It's no secret that Bibles are huge and that people don't typically read them from front to back like other books. Often times, someone is looking for a specific book, chapter, or even verse in the giant book, so having a good navigational system is extremely important for a Bible app -- and Olive Tree has nailed it with BibleReader.
The "Go To" button at the upper-left of the screen is how you navigate to a specific section of the Bible. Tapping it will pop up a menu that lists all the books of the Bible in chronological order. You can also pull it down to discover a search field that allows you to type in the verse. It does recognize abbreviations, so, for example, "1 Cor 13:4" will take you to 1 Corinthians 13:4. You can also choose to see the books of the Bible displayed as a grid with their abbreviations.
Another trait that most Bible's have are superscripts that reference other relevant verses. In a printed version, you would check the bottom of the page to check the reference, then flip to the verse. With BibleReader, you simply tap the superscript and a list of all the verses associated with the nearby superscripts will appear. Tapping on one of the verse references will navigate to that verse right inside of the popup. It's very cool. You can then either read it in the popup, or choose to have it opened in the main or split window.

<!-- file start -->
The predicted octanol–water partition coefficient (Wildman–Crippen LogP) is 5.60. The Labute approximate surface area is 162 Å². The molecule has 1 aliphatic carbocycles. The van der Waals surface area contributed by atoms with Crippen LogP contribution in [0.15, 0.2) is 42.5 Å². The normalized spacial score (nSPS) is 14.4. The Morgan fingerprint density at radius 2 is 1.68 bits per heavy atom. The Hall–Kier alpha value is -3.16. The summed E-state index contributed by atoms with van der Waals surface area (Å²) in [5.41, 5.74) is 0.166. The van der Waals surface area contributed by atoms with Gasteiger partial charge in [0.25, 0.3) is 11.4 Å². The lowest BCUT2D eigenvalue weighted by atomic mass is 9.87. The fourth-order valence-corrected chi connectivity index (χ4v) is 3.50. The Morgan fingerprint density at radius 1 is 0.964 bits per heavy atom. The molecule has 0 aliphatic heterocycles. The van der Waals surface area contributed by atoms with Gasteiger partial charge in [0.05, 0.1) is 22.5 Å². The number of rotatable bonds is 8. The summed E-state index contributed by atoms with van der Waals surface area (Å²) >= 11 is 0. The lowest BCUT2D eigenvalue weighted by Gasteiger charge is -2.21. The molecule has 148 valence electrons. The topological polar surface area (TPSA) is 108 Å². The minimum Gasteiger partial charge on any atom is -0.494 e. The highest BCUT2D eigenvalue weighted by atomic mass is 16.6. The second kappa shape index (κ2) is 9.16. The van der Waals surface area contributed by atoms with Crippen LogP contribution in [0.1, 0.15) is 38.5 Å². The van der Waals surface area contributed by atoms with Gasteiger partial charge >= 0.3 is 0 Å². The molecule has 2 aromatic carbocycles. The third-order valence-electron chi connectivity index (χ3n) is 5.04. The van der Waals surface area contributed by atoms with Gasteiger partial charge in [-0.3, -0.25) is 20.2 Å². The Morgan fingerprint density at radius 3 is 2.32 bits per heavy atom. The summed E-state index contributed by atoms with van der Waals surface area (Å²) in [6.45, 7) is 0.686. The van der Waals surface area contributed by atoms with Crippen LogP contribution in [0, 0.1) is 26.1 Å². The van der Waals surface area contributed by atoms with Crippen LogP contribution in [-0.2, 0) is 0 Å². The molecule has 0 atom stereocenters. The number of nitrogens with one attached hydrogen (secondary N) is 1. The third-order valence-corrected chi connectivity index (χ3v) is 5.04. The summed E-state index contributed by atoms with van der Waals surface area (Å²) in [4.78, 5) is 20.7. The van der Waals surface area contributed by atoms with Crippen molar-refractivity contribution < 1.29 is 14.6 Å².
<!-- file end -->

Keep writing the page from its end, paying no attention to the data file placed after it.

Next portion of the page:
People love marking up their Bible with highlighters, underlinings, and notes -- BibleReader lets you do all these things.
To select a verse, you simply tap on the verse number. Or if you want more or less than one verse, tap your finger on a word to select it, then drag the handles to extend your selection. You then see a popup of choices: copy, highlight, note, bookmark, or share. These choices are pretty self explanatory.
Highlights in BibleReader are so much cooler than with physical highlighters. You can choose for your highlights to have a traditional look, or you can customize the intensity, color, and highlighter style. For underlining, you can have the underline look like it was made with either a thin highlighter or with a pen. You can do this every time you add a highlight, or you can create your favorite looks and save them for quick access.
When you create a note, a little note icon will be placed in front of your selection as an indicator of there being a note present. Tapping the icon will popup the note.